he dynamics of urban planning and development in Japan can be seen in the interaction between city planning officials and the resident community in attempting to solve their local problems. Over the last several years, the Japan Association for Planning Administration (JAPA) has instituted the PLANNING PRIZE to commend and highlight such planning initiatives. The main objective of the Prize is to identify superior initiatives in planning and implementation by acknowledging excellence and stimulating innovation.
The Prize covers initiatives undertaken by the public sector, NGOs, and private/business sectors. The content, process and implementing organization are evaluated for the significant impact that the initiative has on public values and the community at large.
Snow lanterns of Yasuzuka, Japan
Submissions to the competition is solicited through advertisements in newspapers, direct contact with local city governments, as well as through the extensive networks of JAPA's planner-members. The first stage of the selection process is done by a team of 60 referees from JAPA (each project is evaluated by five referees). From these, a shortlist of ten projects is drawn up. The second stage of selection process involves the presentation of the shortlisted projects in an open public symposium held in Tokyo. The presentations are judged by a team of 13 referees taken from academia, local governments, media executives, TV and newspapers. The Prize itself consists of a Certificate and a Plaque.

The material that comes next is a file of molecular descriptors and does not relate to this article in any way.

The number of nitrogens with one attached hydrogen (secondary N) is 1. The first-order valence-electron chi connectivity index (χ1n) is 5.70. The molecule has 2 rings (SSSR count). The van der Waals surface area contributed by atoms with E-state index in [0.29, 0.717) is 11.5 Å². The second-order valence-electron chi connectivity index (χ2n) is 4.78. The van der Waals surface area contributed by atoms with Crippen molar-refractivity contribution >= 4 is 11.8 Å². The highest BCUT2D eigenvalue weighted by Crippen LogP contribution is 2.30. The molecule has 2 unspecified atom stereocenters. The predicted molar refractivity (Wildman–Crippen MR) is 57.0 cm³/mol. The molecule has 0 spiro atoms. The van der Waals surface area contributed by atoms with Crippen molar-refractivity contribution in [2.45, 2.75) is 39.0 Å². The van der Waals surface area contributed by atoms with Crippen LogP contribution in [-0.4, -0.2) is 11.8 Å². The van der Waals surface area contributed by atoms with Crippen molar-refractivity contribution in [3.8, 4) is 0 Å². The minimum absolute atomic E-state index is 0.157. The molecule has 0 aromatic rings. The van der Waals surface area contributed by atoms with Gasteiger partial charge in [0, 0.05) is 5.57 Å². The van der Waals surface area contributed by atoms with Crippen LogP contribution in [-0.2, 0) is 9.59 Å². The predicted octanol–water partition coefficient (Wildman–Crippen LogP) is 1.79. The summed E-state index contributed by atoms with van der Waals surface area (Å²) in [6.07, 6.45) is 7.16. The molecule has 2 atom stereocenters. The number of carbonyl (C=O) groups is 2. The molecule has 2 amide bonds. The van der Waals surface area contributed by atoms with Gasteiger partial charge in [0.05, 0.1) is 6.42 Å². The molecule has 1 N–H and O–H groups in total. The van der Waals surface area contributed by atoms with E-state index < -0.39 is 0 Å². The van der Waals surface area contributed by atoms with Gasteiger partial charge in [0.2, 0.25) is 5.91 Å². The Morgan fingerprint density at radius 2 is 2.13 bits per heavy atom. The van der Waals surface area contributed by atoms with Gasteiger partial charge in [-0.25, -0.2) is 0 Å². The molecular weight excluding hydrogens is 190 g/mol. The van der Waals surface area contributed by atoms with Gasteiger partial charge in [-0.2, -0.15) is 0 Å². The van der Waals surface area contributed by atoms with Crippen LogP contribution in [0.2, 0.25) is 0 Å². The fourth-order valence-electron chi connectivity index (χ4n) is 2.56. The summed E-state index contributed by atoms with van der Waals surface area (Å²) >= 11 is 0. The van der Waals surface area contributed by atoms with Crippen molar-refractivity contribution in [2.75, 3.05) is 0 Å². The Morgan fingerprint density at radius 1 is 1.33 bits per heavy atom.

In order to provide a flavour of the plans, nine prizes were selected from among those who won the Planning Prize. They are divided into three themes (note that these themes are not related to the Prize itself, but were developed specifically for this write-up). Not all of them deal with the issues of UEM, but they do highlight the importance of participation, networking and information dissemination among the various stakeholders in the urban arena.